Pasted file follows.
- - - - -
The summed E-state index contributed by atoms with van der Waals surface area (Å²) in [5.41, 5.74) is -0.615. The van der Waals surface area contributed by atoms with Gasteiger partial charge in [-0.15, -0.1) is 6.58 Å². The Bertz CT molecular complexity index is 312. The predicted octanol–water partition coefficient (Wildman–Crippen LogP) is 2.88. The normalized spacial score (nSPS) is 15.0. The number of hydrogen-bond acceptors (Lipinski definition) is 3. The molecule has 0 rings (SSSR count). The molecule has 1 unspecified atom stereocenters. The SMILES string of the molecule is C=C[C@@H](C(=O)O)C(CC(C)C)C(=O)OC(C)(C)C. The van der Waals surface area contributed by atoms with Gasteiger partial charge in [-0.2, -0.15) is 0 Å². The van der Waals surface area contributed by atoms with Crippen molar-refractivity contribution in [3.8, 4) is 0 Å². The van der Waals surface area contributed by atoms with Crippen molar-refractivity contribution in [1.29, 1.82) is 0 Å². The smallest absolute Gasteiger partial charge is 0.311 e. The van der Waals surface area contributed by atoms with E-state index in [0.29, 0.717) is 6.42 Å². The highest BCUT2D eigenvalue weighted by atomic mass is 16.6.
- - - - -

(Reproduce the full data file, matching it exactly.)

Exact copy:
The summed E-state index contributed by atoms with van der Waals surface area (Å²) in [5.41, 5.74) is -0.615. The van der Waals surface area contributed by atoms with Gasteiger partial charge in [-0.15, -0.1) is 6.58 Å². The Bertz CT molecular complexity index is 312. The predicted octanol–water partition coefficient (Wildman–Crippen LogP) is 2.88. The normalized spacial score (nSPS) is 15.0. The number of hydrogen-bond acceptors (Lipinski definition) is 3. The molecule has 0 rings (SSSR count). The molecule has 1 unspecified atom stereocenters. The SMILES string of the molecule is C=C[C@@H](C(=O)O)C(CC(C)C)C(=O)OC(C)(C)C. The van der Waals surface area contributed by atoms with Gasteiger partial charge in [-0.2, -0.15) is 0 Å². The van der Waals surface area contributed by atoms with Crippen molar-refractivity contribution in [3.8, 4) is 0 Å². The van der Waals surface area contributed by atoms with Crippen molar-refractivity contribution in [1.29, 1.82) is 0 Å². The smallest absolute Gasteiger partial charge is 0.311 e. The van der Waals surface area contributed by atoms with E-state index in [0.29, 0.717) is 6.42 Å². The highest BCUT2D eigenvalue weighted by atomic mass is 16.6.